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Pretoria – Opinions remain divided on the proposal to extend social grants to pregnant women. One school of thought argues that it is the right thing to do while another says it will encourage pregnancies.

The proposal to assist students aged 18 years and above if they fell pregnant while studying was made by Professor Alex van den Heever, chairperson of social security systems administration and management studies at Wits University.

He had conducted research on income protection for pregnant women. Sweden, for example, had structures in place to support pregnant students so they could finish their studies.

Van den Heever believed a similar system would work well in South Africa.

“It’s necessary to protect pregnant women’s access to employment and offer them generalised income support,” he said. “Students who are pregnant are not supported in education easily.”

Van den Heever said increasing the age at which grants were given would stabilise the economy since it would allow pregnant students to complete their studies.

The idea appealed to six-month pregnant Shela Lebelo of Soshanguve, who said she was in favour of the grant and would recommend at least R1000 a month. She believed it should be extended to benefit all pregnant women.

“It’s hard being pregnant and unemployed. Pregnant women have lots of needs such as comfortable clothes,” the unemployed woman, who is expecting her second child, said.

“The bigger the belly gets, the more the need for new clothes. I also have cravings which need to be fed now and again, so the money would be very helpful."

“With this pregnancy, I usually crave sweet things like chocolate, yoghurt and sweets, but I cannot afford them. I sometimes eat hard clay to feed the cravings,” she said.

But Precious Seleka of Pretoria Central said the grant would be a recipe for disaster.

Seleka said women needed to work for themselves and not expect free money all the time.

“People need to take responsibility for their actions. We all know that if you have unprotected sex, there’s a chance of having a baby. Therefore, it doesn’t make sense that someone must pay for your bad decision,” she said.

The 27-year-old said she was expecting her first child and was excited about it.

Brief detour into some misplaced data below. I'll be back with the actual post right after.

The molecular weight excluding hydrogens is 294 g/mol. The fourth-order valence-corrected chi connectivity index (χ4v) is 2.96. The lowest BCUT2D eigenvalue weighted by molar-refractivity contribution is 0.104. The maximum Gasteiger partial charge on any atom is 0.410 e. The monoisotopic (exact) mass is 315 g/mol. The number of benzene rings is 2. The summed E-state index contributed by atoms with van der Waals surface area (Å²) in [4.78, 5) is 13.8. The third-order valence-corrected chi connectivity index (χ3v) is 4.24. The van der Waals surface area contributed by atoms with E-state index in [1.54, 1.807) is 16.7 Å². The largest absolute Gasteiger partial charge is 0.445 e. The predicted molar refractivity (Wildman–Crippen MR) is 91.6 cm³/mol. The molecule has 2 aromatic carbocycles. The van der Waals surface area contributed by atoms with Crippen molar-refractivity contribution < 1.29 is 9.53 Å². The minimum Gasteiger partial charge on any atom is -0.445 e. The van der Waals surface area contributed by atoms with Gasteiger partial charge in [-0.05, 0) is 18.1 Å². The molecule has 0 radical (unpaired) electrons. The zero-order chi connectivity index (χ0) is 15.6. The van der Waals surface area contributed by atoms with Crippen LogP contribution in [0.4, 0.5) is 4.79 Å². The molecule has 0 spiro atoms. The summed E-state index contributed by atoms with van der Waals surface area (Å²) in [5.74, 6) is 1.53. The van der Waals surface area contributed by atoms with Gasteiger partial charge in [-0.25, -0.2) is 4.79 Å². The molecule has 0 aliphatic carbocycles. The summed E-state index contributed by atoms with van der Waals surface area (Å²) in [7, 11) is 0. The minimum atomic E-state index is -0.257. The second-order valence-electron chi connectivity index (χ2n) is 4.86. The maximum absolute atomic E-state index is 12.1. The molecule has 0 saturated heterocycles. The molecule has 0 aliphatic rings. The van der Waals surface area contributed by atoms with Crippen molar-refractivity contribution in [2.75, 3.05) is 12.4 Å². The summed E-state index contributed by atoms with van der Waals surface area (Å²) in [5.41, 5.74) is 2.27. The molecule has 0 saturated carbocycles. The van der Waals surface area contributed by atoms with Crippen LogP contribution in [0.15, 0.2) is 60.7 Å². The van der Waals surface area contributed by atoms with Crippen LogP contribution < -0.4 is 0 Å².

“There’s joy being able to feed your cravings. Before you decide to fall pregnant you need to think whether you have money to feed your cravings, money for transport to check-ups, clothes and stretch-mark creams. If not, then women should wait until they are ready to care for their pregnancy.”

Anna Mokoena, 18, said birth control methods would not be used if a pregnancy grant was introduced.

“Already people are getting pregnant so they can get children’s grants; imagine what would happen if there was a pregnancy grant? Everyone would fall pregnant.”

But Ikamva Labana children’s home in Pretoria dismissed claims that women would fall pregnant for money, citing the numerous cases of child abandonment and illegal abortions.

The centre’s social worker Lereko SindaneIt said all methods to cut incidents of difficult pregnancies had to be made.

“The selection process would have to be stringent and only women who found themselves in that tough situation despite their own efforts to survive must be considered.”

Like other social grants, the pregnancy grant would alleviate poverty and death, and prevent low birth weight, she said.

It could assist with transport costs and medical treatment, among others.

The pregnancy grant would add to existing social grants like child support (R360), pension for people under 75 (R1510), pension for people over 75 (R1530), war veteran (R1530), care dependency (R1 510) and foster care (R890).

In Bolivia a pregnancy grant is known as the baby bonus. At least 50 Bolivianos (R96) is paid to a woman for each medical appointment she attends at public health services during her pregnancy.

They receive 125 Bolivianos for each bimonthly medical appointment attended by the child until the age of two.

Pretoria News